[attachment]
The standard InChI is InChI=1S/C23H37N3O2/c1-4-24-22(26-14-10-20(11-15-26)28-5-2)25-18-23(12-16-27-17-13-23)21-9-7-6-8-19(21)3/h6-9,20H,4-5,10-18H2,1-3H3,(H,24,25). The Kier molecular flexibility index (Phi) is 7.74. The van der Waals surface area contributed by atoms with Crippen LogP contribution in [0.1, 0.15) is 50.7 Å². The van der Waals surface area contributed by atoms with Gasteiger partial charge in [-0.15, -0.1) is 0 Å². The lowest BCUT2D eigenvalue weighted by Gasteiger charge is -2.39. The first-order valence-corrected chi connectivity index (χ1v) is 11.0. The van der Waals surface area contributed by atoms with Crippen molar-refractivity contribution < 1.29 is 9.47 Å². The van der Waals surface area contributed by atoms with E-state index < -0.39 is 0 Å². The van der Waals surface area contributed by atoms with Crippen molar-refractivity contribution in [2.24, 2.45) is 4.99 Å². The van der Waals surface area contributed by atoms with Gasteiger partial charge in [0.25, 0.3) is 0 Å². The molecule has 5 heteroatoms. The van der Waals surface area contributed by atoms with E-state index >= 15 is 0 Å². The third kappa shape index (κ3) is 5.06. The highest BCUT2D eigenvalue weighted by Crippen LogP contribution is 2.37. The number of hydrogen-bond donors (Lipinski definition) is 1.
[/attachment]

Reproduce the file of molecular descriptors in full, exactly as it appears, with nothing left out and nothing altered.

The standard InChI is InChI=1S/C23H37N3O2/c1-4-24-22(26-14-10-20(11-15-26)28-5-2)25-18-23(12-16-27-17-13-23)21-9-7-6-8-19(21)3/h6-9,20H,4-5,10-18H2,1-3H3,(H,24,25). The Kier molecular flexibility index (Phi) is 7.74. The van der Waals surface area contributed by atoms with Crippen LogP contribution in [0.1, 0.15) is 50.7 Å². The van der Waals surface area contributed by atoms with Gasteiger partial charge in [-0.15, -0.1) is 0 Å². The lowest BCUT2D eigenvalue weighted by Gasteiger charge is -2.39. The first-order valence-corrected chi connectivity index (χ1v) is 11.0. The van der Waals surface area contributed by atoms with Crippen molar-refractivity contribution < 1.29 is 9.47 Å². The van der Waals surface area contributed by atoms with E-state index < -0.39 is 0 Å². The van der Waals surface area contributed by atoms with Crippen molar-refractivity contribution in [2.24, 2.45) is 4.99 Å². The van der Waals surface area contributed by atoms with Gasteiger partial charge in [0.25, 0.3) is 0 Å². The molecule has 5 heteroatoms. The van der Waals surface area contributed by atoms with E-state index >= 15 is 0 Å². The third kappa shape index (κ3) is 5.06. The highest BCUT2D eigenvalue weighted by Crippen LogP contribution is 2.37. The number of hydrogen-bond donors (Lipinski definition) is 1.